Roseman Reappoints Working Group

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Roseman Reappoints Working Group

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President Nancy Roseman announced on Monday the new members of the Presidential Working Group on Sexual Harassment, Misconduct and Title IX. First established by president William Durden ’71 in Sept. 2012, the group has grown in size from 10 to 13 members to increase student and faculty representation.

In an interview on Tuesday morning, Dean of Students and Title IX Coordinator Joyce Bylander said that the group’s membership was determined by recommendations from the chairs of the Enrollment and Student Life Committee (ESLC), Faculty Personnel Committees (FPC) and the President’s Women Commission. Dorothy Andrews, Violence Prevention coordinator and a member of the working group, recommended two students to represent stakeholder groups on campus, while Student Senate made one recommendation for an all-college student representative.

Altogether, the working group is composed of three student representatives, three faculty members and seven administrators. The 2012-2013 group, in contrast, was composed of two faculty members, two student representatives and six administrators.

“The reason for increased student and faculty representation was to make sure we had people with a real stake in these issues serving on the committee,” Bylander said.

According to Roseman, the charge to the group is to “review Title IX compliance at the college, including all applicable policies and procedures on sexual harassment and misconduct.” To this end, Roseman said on Tuesday that the committee might also choose to consult outside legal experts, as it did from 2012-2013.

The scope of the group’s work will depend on legal outcomes from federal agencies such as the Department of Justice or Office of Civil Rights. Regulations that could affect the College’s Sexual Misconduct Policy include possible amendments to the Violence Against Women Act or additions to the 2011 Dear Colleague Letter. If the group is required to make changes to college policies in accordance with federal regulations, Bylander said that they will report their work out to ESLC and FPC.

“I don’t anticipate a lot of changes [to the policy] unless the rulemaking is more [drastic] than I think,” Bylander said.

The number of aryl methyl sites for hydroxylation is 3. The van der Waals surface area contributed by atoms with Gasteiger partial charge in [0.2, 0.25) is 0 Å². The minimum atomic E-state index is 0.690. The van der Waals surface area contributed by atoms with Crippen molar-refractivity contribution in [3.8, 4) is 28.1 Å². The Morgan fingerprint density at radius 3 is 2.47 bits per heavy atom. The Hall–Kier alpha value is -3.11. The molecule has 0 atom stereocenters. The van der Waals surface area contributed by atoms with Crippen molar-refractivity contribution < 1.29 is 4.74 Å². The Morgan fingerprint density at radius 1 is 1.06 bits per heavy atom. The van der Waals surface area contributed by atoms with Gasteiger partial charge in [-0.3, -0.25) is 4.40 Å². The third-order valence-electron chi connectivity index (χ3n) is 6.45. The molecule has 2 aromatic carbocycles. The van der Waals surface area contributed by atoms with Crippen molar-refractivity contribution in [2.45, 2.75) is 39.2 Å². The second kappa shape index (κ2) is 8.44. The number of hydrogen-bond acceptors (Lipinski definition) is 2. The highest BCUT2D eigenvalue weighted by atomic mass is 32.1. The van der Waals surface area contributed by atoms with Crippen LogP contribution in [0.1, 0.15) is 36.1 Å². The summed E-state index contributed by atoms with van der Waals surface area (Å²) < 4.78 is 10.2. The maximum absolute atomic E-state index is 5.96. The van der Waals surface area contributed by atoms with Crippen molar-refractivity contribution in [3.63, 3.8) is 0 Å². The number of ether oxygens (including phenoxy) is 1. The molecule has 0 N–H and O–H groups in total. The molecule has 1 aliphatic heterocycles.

Following Roseman’s announcement on Monday, students and faculty have expressed mixed reactions to the new composition of the working group.

“I think it’s encouraging that the Working Group is being reconvened,” said Doug Edlin, associate professor of Political Science. “I think it’s a small but notable improvement to have one more student and one more faculty member on the Working Group, [and] the people I know personally who are members of the Working Group are excellent choices. But I remain concerned by the fact that there are three students, three faculty members and six administrators, together with college’s attorney. I was hoping that the representation of students, faculty and administrators would be equal.”

Ryan Protter ’16 agreed that the number of faculty members and administrators ought to be “on balance,” but expressed skepticism of student involvement in policymaking.

“I think that student involvement isn’t necessary … that they should observe what’s going on and report back,” said Protter. “Faculty have the same interests as [students] do… and a lot have the same views as us. Because they’re professors, they’re better informed to make a decision on… a policy. I’m all for having students there, but… it’s better for [professors] to [make policies].”

Student Senate President Will Nelligan ’14 stressed the importance of mechanisms of shared governance.

“While I appreciate the addition of a third student to the Working Group, the substantive impact of that change…remains to be seen,” Nelligan said. “The issues that have emerged in the past few weeks are the result of a failure to meaningfully engage representation and shared governance. When students and faculty on the committee are engaged in a dialogue about this policy… with the entire Dickinson community, [these] issues recently can finally be resolved.”

Bylander encourages anyone with questions or concerns about the policy to contact members of the working group by email.

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